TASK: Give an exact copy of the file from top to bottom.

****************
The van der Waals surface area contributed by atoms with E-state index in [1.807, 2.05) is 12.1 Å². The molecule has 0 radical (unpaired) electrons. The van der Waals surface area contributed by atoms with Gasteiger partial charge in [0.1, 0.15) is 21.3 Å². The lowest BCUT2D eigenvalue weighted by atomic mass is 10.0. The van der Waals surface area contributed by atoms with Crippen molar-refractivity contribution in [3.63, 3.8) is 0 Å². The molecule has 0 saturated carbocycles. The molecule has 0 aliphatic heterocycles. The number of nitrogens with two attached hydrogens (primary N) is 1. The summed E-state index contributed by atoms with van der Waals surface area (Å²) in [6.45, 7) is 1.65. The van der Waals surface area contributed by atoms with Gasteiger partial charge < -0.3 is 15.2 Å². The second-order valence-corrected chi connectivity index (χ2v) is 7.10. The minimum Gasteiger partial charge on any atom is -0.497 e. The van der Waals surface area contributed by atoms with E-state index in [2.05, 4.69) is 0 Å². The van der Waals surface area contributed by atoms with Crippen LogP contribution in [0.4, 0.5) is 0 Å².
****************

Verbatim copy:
The van der Waals surface area contributed by atoms with E-state index in [1.807, 2.05) is 12.1 Å². The molecule has 0 radical (unpaired) electrons. The van der Waals surface area contributed by atoms with Gasteiger partial charge in [0.1, 0.15) is 21.3 Å². The lowest BCUT2D eigenvalue weighted by atomic mass is 10.0. The van der Waals surface area contributed by atoms with Crippen molar-refractivity contribution in [3.63, 3.8) is 0 Å². The molecule has 0 saturated carbocycles. The molecule has 0 aliphatic heterocycles. The number of nitrogens with two attached hydrogens (primary N) is 1. The summed E-state index contributed by atoms with van der Waals surface area (Å²) in [6.45, 7) is 1.65. The van der Waals surface area contributed by atoms with Gasteiger partial charge < -0.3 is 15.2 Å². The second-order valence-corrected chi connectivity index (χ2v) is 7.10. The minimum Gasteiger partial charge on any atom is -0.497 e. The van der Waals surface area contributed by atoms with E-state index in [2.05, 4.69) is 0 Å². The van der Waals surface area contributed by atoms with Crippen LogP contribution in [0.4, 0.5) is 0 Å².